The ongoing countrywide blockade enforced by the BNP-led 20-party is taking its heavy toll on the hospitality industry in the beach town of Cox’s Bazar, the country’s most popular tourist destination.
Though the industry had enjoyed a relatively a better time in December last, hoteliers started feeling the pinch in January with the cancellation of corporate, group and individual bookings, according to insiders.
“December was a bit better…January has hit us hard,” assistant front office manager of Seagull Hotel ATM Nur-a-Alam Mithun told.
He said almost 50 percent corporate, group and individual bookings have so far been cancelled this month. “If situation doesn’t improve, it’ll have a negative on the entire chain,” he said.
Manager, Sales and Marketing of Hotel The Cox Today Shaheed Un Nabi also depicted a dismal business scenario due to the political instability.
“We had thought the business would pick up this time, but things went counter to our expectation…it started going down,” he said.
Shaheed also said some 50 percent corporate booking have been cancelled in recent days against similar three in December.
Both Mithun and Shaheed said the stormy political situation is discouraging tourists to take tours of Cox’s Bazar during their favorite time.
The Federation of Bangladesh Chambers of Commerce and Industry (FBCCI) has identified the tourism sector as one of the three worst affected areas due to political instability.
FBCCI President Kazi Akram Uddin Ahmed said some 300 hotels in Cox’s Bazar remained almost idle in this peak session and further investment in the Cox’s Bazar faces uncertainty. “Many hotels have been built in Cox’s Bazar and those are now in great loss.”
Leaders of the Cox’s Bazar Hotel-Motel and Guest House Owners Association who had expected a good business this year are upset due to the current situation.
“Our hopes have been dashed. We don’t see any significant number of tourists in the city. The losses are mounting,” General Secretary of the Association Abul Kashem Sikdar told the news agency.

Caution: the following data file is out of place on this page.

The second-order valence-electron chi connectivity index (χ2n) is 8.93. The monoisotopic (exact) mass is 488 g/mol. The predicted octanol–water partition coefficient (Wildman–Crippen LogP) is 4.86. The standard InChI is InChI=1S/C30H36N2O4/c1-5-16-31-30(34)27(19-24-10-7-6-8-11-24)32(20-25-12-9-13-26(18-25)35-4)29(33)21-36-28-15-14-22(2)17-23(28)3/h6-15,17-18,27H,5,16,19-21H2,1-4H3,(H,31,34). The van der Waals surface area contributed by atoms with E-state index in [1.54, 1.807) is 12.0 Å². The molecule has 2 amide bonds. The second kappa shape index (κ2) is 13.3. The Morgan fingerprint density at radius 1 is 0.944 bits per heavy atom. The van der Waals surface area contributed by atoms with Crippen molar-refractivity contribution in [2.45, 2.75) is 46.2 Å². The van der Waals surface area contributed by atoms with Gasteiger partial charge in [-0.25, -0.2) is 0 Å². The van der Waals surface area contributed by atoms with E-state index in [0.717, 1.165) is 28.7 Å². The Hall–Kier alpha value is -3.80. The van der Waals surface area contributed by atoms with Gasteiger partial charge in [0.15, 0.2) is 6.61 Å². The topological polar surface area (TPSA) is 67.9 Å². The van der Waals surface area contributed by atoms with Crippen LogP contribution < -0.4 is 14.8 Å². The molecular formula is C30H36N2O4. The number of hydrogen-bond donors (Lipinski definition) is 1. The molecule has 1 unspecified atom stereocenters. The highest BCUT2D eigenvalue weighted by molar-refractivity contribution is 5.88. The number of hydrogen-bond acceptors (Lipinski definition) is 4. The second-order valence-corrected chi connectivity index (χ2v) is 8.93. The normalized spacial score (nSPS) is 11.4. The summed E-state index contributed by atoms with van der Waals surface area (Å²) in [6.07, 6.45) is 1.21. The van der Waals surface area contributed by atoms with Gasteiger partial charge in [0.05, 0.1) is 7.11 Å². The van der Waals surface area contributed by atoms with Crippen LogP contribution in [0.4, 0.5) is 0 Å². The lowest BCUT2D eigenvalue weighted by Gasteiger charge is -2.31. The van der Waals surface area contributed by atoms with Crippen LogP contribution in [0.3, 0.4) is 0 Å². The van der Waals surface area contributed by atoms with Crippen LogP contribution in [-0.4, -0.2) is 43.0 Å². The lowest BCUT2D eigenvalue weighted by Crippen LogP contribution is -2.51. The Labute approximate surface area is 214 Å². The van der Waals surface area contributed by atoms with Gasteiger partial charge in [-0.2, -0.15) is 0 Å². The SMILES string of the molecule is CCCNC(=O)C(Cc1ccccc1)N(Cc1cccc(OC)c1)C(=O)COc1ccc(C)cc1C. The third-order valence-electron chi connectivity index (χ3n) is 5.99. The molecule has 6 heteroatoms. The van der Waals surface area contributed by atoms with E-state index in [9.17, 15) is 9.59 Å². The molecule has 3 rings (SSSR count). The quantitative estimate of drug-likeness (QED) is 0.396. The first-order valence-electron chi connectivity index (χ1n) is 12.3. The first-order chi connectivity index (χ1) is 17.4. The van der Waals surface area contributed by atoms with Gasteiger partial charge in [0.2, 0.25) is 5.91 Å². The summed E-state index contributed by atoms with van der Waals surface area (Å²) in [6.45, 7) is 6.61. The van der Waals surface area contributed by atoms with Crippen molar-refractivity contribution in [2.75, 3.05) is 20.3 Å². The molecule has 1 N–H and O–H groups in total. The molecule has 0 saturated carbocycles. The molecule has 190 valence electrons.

He said many people are directly and indirectly involved with the tourism industry in Cox’s Bazar are equally being affected and many are turning unemployed.
“All from vegetable producers to transport owners, tour operators and hotel owners are affected,” he said adding that they have been counting losses for the last three years.
He said the investors are deeply worried as there is no sign of improvement in the country’s political arena.
The hospitality industry earlier had expected a greater number of tourists this time due to the political stability that continued till December last year and the excellent weather condition.
The industry in Cox’s Bazar had also suffered huge losses in December 2013 following frequent shutdowns and blockades forcing hoteliers to send many of their employees on leave to minimize their losses.
Despite the peak season for tourists, the occupancy rate had come down to almost zero at that time following the political instability.
The travel and tourism sector raked in Tk 19,300 crore or 2.1 percent of the country’s gross domestic product in 2012, and was forecast to improve on the figure by 7.7 percent in 2013, according to a study by World Travel and Tourism Council.
In 2012, the sector also registered Tk 3,730 crore investments, which is 1.6 percent of the total investments for the year, the study said.
Political instability again spoils tourism business